My favorite quote of the article is what I consider Shirky’s basic point: “the issue isn’t whether there’s lots of dumb stuff online – there is, just as there is lots of dumb stuff in bookstores.  The issue is whether there are any ideas so good today that they will survive into the future.”

And to sum it all up, Shirky points out that increased freedom to create certainly means there will be an increase in junk material, but it should also be noted that increase in experimentation is what eventually provides us with the ideas worth keeping.  He explains that internet is “a medium that changes the landscape by distributing freedom of the press and freedom of assembly as widely as freedom of speech” and I love him for that statement alone.


Continuing through the list, we have:

This article is quite simple but makes a standout point in my opinion.  First, I want to start by saying that Derek Willis’ 4 Points hit home with me – I have sometimes been known to say things like “in my day, we earned it!” and that “youth is wasted on the young.”

Derek Willis is as tired as I am of hearing all the millennials refer to themselves as “digitally savvy” or “digital natives” – In fact – I never even hear them use words as intelligent as these.  They typically grumble something or other and it comes off as arrogant and I begin to tune them out.  However, Willis has written an article about how these “digitally savvy” are more “flash than substance” and how the best journalists push themselves out of their comfort zones and dig for information and figure things out for themselves even at the risk of failure.  I couldn’t agree more with this article. I, too, am tired of hearing someone say “How can we learn how to teach if someone doesn’t teach me?”  I can’t imagine being a person who doesn’t try something because it looks hard.  When something looks hard – it makes it more desirable to me.  I want to conquer that mountain. Do the un-doable.  See the unseen….and live to tell all about it.

Willis gives some advice at the end of the article about how we can truly become doers and not just observers.  I feel there are some other options that may be a little bit easier of a starting point for many people but the theory behind what he is asking holds true.  If you want to be digitally savvy, then know something impressive – do something useful.  I’ve tried 1, 3, 4, 5, and 6 over the past two years along with learning how to convert video to different formats and extract sound, create a website, and various other “doer” things.  I recommend it because the feeling you have when you are finished investigating, researching, and trying is usually that of accomplishment.  Swing that billy badass bat people – give it a try.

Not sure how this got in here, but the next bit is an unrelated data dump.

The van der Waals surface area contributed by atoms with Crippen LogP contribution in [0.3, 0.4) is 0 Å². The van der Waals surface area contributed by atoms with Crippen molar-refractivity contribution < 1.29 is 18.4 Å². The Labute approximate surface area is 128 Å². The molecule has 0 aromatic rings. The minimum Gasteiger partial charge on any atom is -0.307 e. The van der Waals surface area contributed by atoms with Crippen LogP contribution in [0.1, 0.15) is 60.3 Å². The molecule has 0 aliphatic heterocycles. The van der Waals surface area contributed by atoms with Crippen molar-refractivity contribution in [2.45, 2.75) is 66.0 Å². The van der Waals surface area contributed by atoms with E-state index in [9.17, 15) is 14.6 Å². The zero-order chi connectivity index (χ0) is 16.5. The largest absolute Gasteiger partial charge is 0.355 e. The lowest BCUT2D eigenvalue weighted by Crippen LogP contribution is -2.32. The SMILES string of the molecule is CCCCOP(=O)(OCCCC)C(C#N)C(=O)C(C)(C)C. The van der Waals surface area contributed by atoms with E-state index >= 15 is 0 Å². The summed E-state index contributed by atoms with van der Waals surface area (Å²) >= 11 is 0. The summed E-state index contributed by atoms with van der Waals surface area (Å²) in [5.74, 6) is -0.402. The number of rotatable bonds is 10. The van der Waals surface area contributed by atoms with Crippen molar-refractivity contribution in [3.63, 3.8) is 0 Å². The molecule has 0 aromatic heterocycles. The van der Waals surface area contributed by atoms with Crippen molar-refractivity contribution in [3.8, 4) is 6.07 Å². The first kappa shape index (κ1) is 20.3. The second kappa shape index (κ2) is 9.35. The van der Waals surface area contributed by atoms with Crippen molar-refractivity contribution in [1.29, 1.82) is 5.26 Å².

The nest article – well – it was semi-interesting.  A quick read – for me at least.  I suppose that is because for the past two years i have spent a ton of time learning and hearing about how Social Media is changing the way companies and organizations do things and how they view things.

My favorite part of the article was how Solis explained that businesses were “given the gift of feedback.”  I was glad that someone else viewed it as a gift because i can remember trying to explain it to my staff a couple of years ago at Equestria Restaurant.  They believed that I was a little too focused on the customer review sites such as OpenTable, UrbanSpoon, Yelp, and even Google.  Upon taking over as General Manager, I began to check these sites every day.  It got to the point where I was able to tell which table from the night before wrote the review.  Now, to the credit of my staff – most reviews were phenomenal.  Service was one of our new big selling points.  However, I felt that knowing what each of our customers were “saying” was extremely important and a gift given to us – a measurement of how we were doing – right there in type – for the world to see.  How could we NOT pay attention?  And how could I ignore a disgruntled customer?  I knew the importance of making a phone call to settle any issues that I had not been aware of before the guest had left for the evening.  I am glad other businesses now have a guidebook to understanding how to harness this “gift”.


Finally, a super cool article that was a fun and interesting read.

Reading about how a group of concerned citizens were able to save their friend from the tyrannical government in Egypt through the social network Twitter, was inspiring and extremely informative for those who have not yet learned about the power of social media.


  • Here Comes Everybody:  The Power of Organizing without Organization by Clay Shirky

Chapters 1 & 2


One thought on “Weekly Reading Ramblings – Week 1

  1. Carrie Brown

    Haha, Robin, excellent, although of course you are above and beyond the call of duty here. Fair enough on Ashley, although I think to some degree you may be over-interpreting him a little bit – I don’t think it’s entirely that he has pure and utter disgust for Google et. al. I saw him more just sounding a note of caution about seeing the Internet as a utopia. Google does have tremendous power over what we see – entire news organizations that I have studied basically live and die by its algorithm. Is that bad? Not necessarily, but it is something to think about.